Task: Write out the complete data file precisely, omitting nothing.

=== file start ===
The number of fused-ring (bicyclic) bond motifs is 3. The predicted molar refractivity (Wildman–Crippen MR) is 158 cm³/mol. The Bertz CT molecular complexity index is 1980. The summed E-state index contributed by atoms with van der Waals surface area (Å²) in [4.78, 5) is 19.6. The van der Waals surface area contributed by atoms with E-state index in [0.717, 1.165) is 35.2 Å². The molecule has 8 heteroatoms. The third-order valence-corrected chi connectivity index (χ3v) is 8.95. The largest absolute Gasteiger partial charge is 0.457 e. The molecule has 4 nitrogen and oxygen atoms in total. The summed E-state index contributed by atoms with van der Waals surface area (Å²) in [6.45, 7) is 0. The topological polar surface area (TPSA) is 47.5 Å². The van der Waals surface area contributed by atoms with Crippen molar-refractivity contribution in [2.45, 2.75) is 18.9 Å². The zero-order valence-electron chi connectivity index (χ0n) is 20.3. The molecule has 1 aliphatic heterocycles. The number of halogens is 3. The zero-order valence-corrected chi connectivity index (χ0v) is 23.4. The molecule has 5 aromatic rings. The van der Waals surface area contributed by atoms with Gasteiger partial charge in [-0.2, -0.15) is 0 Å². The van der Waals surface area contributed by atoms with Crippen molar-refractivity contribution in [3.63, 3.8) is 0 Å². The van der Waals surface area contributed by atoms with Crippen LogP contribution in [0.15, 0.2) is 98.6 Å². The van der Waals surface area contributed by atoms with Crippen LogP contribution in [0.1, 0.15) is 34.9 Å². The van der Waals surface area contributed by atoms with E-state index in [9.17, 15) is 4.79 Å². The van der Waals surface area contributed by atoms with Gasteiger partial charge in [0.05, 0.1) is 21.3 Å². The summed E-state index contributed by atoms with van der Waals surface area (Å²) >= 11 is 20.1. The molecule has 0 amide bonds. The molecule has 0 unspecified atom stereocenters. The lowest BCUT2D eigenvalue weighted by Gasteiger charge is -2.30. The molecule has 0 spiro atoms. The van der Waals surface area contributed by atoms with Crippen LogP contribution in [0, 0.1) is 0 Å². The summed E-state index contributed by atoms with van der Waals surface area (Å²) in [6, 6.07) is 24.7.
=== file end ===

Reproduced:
The number of fused-ring (bicyclic) bond motifs is 3. The predicted molar refractivity (Wildman–Crippen MR) is 158 cm³/mol. The Bertz CT molecular complexity index is 1980. The summed E-state index contributed by atoms with van der Waals surface area (Å²) in [4.78, 5) is 19.6. The van der Waals surface area contributed by atoms with E-state index in [0.717, 1.165) is 35.2 Å². The molecule has 8 heteroatoms. The third-order valence-corrected chi connectivity index (χ3v) is 8.95. The largest absolute Gasteiger partial charge is 0.457 e. The molecule has 4 nitrogen and oxygen atoms in total. The summed E-state index contributed by atoms with van der Waals surface area (Å²) in [6.45, 7) is 0. The topological polar surface area (TPSA) is 47.5 Å². The van der Waals surface area contributed by atoms with Crippen molar-refractivity contribution in [2.45, 2.75) is 18.9 Å². The zero-order valence-electron chi connectivity index (χ0n) is 20.3. The molecule has 1 aliphatic heterocycles. The number of halogens is 3. The zero-order valence-corrected chi connectivity index (χ0v) is 23.4. The molecule has 5 aromatic rings. The van der Waals surface area contributed by atoms with Gasteiger partial charge in [-0.2, -0.15) is 0 Å². The van der Waals surface area contributed by atoms with Crippen molar-refractivity contribution in [3.63, 3.8) is 0 Å². The van der Waals surface area contributed by atoms with Crippen LogP contribution in [0.15, 0.2) is 98.6 Å². The van der Waals surface area contributed by atoms with Crippen LogP contribution in [0.1, 0.15) is 34.9 Å². The van der Waals surface area contributed by atoms with E-state index in [9.17, 15) is 4.79 Å². The van der Waals surface area contributed by atoms with Gasteiger partial charge in [0.05, 0.1) is 21.3 Å². The summed E-state index contributed by atoms with van der Waals surface area (Å²) >= 11 is 20.1. The molecule has 0 amide bonds. The molecule has 0 unspecified atom stereocenters. The lowest BCUT2D eigenvalue weighted by Gasteiger charge is -2.30. The molecule has 0 spiro atoms. The van der Waals surface area contributed by atoms with Crippen LogP contribution in [0, 0.1) is 0 Å². The summed E-state index contributed by atoms with van der Waals surface area (Å²) in [6, 6.07) is 24.7.